Trainbot gives an unusual view of a train, one that most of us accustomed to watching a train pass at a crossing have never seen. By stitching small chunks of the train as it passes, Trainbot is able to show the entire train in a single image, which would be impossible to do except for being very, very far away from the track. [jo-m] also built a web interface for Trainbot where you can check out the comings and goings yourself. Each passing train’s image is accompanied by data like its velocity and acceleration, length of the train, and time of passage. There’s also a GIF of the original source video, which is pretty cool.
Here in the States, we don’t have a lot of passenger trains to spot, but we do have some really long freight trains. It’d be interesting to see how this works with a train that’s over a mile long; that would be quite an image. Looks like someone at least has the hardware in place to give it a try.
While air hockey is a fine amusement, it isn’t much fun if you can’t find someone to play against. Unless that is, you build a mini table with a robotic defender. [Vaib], [Nathan], and [Navish] can show you how. There is a video you can see below that shows two players using the table without the robot.
The project takes a bit of woodworking, as you might expect. You also have to drill 576 holes for the air to lift the puck. Some of the components are 3D printed in PETG, too. The automated defense uses a camera and relies on the fact that the puck is the only red thing on the table. A servo moves to intercept the incoming puck and return the shot. We were disappointed the video didn’t show the automated play.
We wondered if they had considered making a pair of the detachable robots and letting them play with each other. If you prefer football, the robot could probably adapt. We’ve seen other robot air hockey contenders, so maybe a better idea would be to build different robots and let them compete for a gold medal.
Segment Anything, recently released by Facebook Research, does something that most people who have dabbled in computer vision have found daunting: reliably figure out which pixels in an image belong to an object. Making that easier is the goal of the Segment Anything Model (SAM), just released under the Apache 2.0 license.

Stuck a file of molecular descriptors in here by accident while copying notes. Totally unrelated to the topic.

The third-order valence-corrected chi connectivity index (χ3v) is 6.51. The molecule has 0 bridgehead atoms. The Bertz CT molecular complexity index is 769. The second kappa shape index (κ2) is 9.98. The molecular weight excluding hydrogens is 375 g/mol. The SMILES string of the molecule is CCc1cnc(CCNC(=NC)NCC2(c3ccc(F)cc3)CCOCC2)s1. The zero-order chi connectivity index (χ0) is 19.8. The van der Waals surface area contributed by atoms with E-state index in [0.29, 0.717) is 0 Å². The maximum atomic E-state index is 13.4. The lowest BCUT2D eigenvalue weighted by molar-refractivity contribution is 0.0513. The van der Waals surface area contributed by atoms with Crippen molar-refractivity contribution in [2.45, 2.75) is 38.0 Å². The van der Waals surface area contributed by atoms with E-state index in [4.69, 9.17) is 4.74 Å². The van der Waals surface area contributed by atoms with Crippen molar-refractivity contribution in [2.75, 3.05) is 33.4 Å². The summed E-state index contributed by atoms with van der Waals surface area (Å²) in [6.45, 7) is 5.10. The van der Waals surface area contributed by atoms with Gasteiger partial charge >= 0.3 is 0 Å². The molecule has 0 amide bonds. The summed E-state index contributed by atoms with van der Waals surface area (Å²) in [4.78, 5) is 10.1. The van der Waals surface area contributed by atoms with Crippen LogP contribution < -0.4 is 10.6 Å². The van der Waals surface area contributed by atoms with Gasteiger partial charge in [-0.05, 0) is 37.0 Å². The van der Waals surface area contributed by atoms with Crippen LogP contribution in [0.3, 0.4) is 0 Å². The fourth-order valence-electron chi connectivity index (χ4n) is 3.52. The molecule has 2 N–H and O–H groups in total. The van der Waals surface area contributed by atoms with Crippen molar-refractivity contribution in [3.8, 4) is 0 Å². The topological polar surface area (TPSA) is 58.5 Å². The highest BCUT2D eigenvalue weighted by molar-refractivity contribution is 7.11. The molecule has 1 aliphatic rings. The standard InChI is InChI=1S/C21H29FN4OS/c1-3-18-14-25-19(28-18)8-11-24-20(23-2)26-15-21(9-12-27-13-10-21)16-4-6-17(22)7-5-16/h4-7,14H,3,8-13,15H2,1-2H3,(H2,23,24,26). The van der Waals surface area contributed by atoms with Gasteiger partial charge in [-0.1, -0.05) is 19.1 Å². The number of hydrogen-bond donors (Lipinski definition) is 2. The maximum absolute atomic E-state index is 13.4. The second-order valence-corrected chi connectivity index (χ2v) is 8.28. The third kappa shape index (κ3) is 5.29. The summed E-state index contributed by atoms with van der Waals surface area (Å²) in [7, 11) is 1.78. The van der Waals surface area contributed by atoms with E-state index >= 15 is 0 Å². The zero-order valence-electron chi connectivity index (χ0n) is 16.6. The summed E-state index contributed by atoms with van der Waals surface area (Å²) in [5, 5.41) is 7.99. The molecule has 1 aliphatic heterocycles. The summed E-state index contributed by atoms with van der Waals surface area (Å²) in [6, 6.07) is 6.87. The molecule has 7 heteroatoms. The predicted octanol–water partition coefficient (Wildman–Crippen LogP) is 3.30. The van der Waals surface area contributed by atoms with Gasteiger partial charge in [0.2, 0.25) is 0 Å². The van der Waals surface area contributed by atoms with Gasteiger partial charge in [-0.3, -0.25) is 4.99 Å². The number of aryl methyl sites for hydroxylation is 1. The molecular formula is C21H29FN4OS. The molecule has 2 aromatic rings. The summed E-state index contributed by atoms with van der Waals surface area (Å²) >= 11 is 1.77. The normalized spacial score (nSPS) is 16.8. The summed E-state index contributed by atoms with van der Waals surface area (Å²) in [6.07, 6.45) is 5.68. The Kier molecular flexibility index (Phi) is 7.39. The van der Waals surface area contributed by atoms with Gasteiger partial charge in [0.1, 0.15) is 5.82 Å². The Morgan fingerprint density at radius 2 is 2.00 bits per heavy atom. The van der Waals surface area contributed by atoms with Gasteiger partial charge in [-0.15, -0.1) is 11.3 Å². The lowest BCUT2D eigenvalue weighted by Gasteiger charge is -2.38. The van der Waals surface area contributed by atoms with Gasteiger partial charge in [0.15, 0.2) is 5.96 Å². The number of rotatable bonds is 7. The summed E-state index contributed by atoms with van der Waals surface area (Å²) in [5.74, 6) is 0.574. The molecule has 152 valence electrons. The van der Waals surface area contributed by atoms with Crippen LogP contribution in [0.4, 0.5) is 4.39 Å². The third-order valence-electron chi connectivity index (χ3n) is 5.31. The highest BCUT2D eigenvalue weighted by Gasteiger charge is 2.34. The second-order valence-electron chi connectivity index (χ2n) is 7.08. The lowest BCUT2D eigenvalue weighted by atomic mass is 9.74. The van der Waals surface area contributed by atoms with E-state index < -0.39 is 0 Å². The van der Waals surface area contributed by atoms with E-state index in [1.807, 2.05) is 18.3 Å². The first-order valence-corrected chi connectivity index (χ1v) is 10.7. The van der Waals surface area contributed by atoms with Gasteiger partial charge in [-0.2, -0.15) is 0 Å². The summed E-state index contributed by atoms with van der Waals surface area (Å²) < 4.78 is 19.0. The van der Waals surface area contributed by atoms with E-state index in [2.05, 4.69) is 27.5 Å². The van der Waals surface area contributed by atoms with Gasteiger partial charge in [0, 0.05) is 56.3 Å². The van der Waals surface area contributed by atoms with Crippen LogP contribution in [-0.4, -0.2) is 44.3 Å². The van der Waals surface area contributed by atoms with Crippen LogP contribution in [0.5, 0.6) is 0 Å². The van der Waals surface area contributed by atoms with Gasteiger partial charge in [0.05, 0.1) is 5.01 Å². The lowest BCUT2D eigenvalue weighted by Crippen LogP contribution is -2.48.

The results look fantastic, and there’s an interactive demo available where you can play with the different ways SAM works. One can pick out objects by pointing and clicking on an image, or images can be automatically segmented. It’s frankly very impressive to see SAM make masking out the different objects in an image look so effortless. What makes this possible is machine learning, and part of that is the fact that the model behind the system has been trained on a huge dataset of high-quality images and masks, making it very effective at what it does.
There was a time when you saw someone walking down the street talking to no one, they were probably crazy. Now you have to look for a Bluetooth headset. But soon they may just be quietly talking to their glasses. Cornell University researchers have EchoSpeech which use sonar-like sensors in a pair of glasses to watch your lips and mouth move. From that data, they can figure out what you are saying, even if you don’t really say it out loud. You can see a video of the glasses below.
There are a few advantages to a method like this. For one thing, you can speak commands even in places where you can’t talk out loud to a microphone. There have been HAL 9000-like attempts to read lips with cameras, but this is power-hungry and video tends to be data intensive.
Raspberry Pi has just introduced a new camera module in the high-quality camera format. For the same $50 price you would shell out for the HQ camera, you get roughly eight times fewer pixels. But this is a global shutter camera, and if you need a global shutter, there’s just no substitute. That’s a big deal for the Raspberry Pi ecosystem.
Global vs Rolling
Most cameras out there today use CMOS sensors in rolling shutter mode. That means that the sensor starts in the upper left corner and rasters along, reading out exposure values from each row before moving down to the next row, and then starting up at the top again. The benefit is simpler CMOS design, but the downside is that none of the pixels are exposed or read at the same instant.